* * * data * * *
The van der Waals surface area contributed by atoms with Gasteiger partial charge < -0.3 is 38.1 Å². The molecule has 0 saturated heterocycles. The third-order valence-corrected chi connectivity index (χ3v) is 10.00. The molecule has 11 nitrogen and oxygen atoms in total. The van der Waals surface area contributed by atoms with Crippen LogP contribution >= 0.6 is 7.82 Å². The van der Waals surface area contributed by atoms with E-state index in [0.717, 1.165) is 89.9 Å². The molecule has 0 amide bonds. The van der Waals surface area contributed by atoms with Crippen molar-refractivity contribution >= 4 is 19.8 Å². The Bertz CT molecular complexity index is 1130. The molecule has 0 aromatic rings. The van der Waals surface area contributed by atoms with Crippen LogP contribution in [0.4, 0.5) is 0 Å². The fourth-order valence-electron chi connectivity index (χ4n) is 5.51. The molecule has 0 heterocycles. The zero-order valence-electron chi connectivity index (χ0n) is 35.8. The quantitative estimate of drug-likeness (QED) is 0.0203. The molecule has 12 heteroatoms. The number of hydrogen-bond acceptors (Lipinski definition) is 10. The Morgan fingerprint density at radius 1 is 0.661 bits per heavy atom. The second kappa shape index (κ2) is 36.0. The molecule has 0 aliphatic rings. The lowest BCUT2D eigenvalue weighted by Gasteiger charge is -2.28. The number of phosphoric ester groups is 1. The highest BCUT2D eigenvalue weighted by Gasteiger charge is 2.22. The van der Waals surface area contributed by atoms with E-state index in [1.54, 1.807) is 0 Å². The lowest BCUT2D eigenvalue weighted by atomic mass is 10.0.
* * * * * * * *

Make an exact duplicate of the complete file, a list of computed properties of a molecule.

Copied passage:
The van der Waals surface area contributed by atoms with Gasteiger partial charge < -0.3 is 38.1 Å². The molecule has 0 saturated heterocycles. The third-order valence-corrected chi connectivity index (χ3v) is 10.00. The molecule has 11 nitrogen and oxygen atoms in total. The van der Waals surface area contributed by atoms with Crippen LogP contribution >= 0.6 is 7.82 Å². The van der Waals surface area contributed by atoms with E-state index in [0.717, 1.165) is 89.9 Å². The molecule has 0 amide bonds. The van der Waals surface area contributed by atoms with Crippen molar-refractivity contribution >= 4 is 19.8 Å². The Bertz CT molecular complexity index is 1130. The molecule has 0 aromatic rings. The van der Waals surface area contributed by atoms with Crippen LogP contribution in [0.4, 0.5) is 0 Å². The fourth-order valence-electron chi connectivity index (χ4n) is 5.51. The molecule has 0 heterocycles. The zero-order valence-electron chi connectivity index (χ0n) is 35.8. The quantitative estimate of drug-likeness (QED) is 0.0203. The molecule has 12 heteroatoms. The number of hydrogen-bond acceptors (Lipinski definition) is 10. The Morgan fingerprint density at radius 1 is 0.661 bits per heavy atom. The second kappa shape index (κ2) is 36.0. The molecule has 0 aliphatic rings. The lowest BCUT2D eigenvalue weighted by Gasteiger charge is -2.28. The number of phosphoric ester groups is 1. The highest BCUT2D eigenvalue weighted by Gasteiger charge is 2.22. The van der Waals surface area contributed by atoms with E-state index in [1.54, 1.807) is 0 Å². The lowest BCUT2D eigenvalue weighted by atomic mass is 10.0.